German unification brought major changes to the NBI (see last week’s post on the what was the GDR’s version of LIFE magazine). The magazine’s Party-owned publishing house, Berliner Verlag, was privatized and ultimately fell into the hands of West German publishing giant Gruner + Jahr in 1991. The company renamed the magazine extra and installed a new Editor-in-Chief who was charged with revamping NBI for the new times. Interestingly, the arrival of the new, West German ownership did not mean the wholesale dismissal of the East German staff as so was often the case in other workplaces at that time. From a distance, this decision seems bizarre given the reputation, well earned really, of East German journalism as little more than the PR arm of the Socialist Unity Party (SED). However, the decision reflected the new editor’s vision for the magazine which was intended to speak to the newly emerging eastern German middle class; for this to be credible, he argued, eastern Germans would need to be on staff and writing.
“No one will be worse off!”
I have the first issue of extra from March 1991, and leafing through its pages, one is reminded of just how quickly the bloom came off the rose that was unification. The issue’s cover story does a fine job reflecting the reality of the personal and social costs that unification was demanding of eastern Germans. The rapid privatization of GDR state property (that is, virtually everything) had kicked into gear, throwing thousands of people out of work and souring the mood in the “new federal states” only five months after unification.
extra’s reporter captures the anger so prevalent at the time and makes no attempt to sugar coat things: “All the economic indicators point to in the same direction: the economic benchmarks in the ex-GDR for 1991/92 will be worse than those for 1931/32 [the last year of the Weimar Republic before the Nazis came to power]”. Blame is apportioned, to Chancellor Kohl for his misleading election rhetoric (e.g. “No one will be worse off!”), the Treuhand (the arm’s length organization charged with overseeing the privatization) and the Unity Contract. Of this latter agreement, the extra reporter writes, “in every decisive matter, the Unity Contract secures the interests of the West, its politicians, its industry and its citizens” (pg. 13, extra 11 91).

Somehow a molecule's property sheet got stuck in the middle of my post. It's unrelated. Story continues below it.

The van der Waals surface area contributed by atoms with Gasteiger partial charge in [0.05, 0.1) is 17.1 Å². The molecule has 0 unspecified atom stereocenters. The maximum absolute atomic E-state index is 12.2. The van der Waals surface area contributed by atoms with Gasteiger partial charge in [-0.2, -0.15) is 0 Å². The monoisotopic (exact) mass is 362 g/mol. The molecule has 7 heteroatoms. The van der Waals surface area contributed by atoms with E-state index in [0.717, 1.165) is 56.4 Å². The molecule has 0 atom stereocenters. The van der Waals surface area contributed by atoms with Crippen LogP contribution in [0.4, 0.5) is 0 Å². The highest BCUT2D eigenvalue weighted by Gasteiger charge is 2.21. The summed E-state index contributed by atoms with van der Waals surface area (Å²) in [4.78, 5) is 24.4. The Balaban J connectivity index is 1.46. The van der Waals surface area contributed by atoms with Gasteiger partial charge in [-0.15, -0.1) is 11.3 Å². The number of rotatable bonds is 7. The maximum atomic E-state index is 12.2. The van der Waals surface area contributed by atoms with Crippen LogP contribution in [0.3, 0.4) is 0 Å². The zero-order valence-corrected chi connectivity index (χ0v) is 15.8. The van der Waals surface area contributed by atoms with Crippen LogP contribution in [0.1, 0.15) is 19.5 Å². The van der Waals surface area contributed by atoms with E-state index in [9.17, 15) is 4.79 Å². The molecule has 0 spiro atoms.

A four-page report from the Saxon-Anhalt town of Genthin gives voice to locals bearing the brunt of the social and economic upheaval and communicates the existential fears and sense of betrayal so prevalent at the time: “I don’t even dare to light the [coal-fired, ed.] oven before afternoon because of what it costs”, “I understand that structural changes are necessary, but not like this!”, “Of course I voted for Kohl. I figured that then the big money would come.”, I’ve basically had everything I was taken from me and I’m supposed to forget everything I was and did.”
Of the ten interviewees, only one, a bar owner, sees a rosy future: “We just need to hang on for the next three years, then things will be all right. When Kohl said no one would be worse off, I could only smile.” (pg. 16, extra 11 91).
Something for Everyone
In keeping with its roots as being a general interest magazine, extra tried to provide content that would appeal to a broad cross-section of interests. In 1991, and for many years that followed, this included the Stasi, the GDR’s notorious secret police. extra managed to squeeze two Stasi-related pieces into its debut issue. The first looks at the fate of the numerous villas used by the KGB in East Berlin, property that owned by the Stasi. These properties were now in the hands of the much maligned Treuhand and still being administered, extra reported, by former-Stasi officers now in the employ of the German Interior Ministry. This was the sort of story that would have caused blood pressure to rise in the former-East at this time.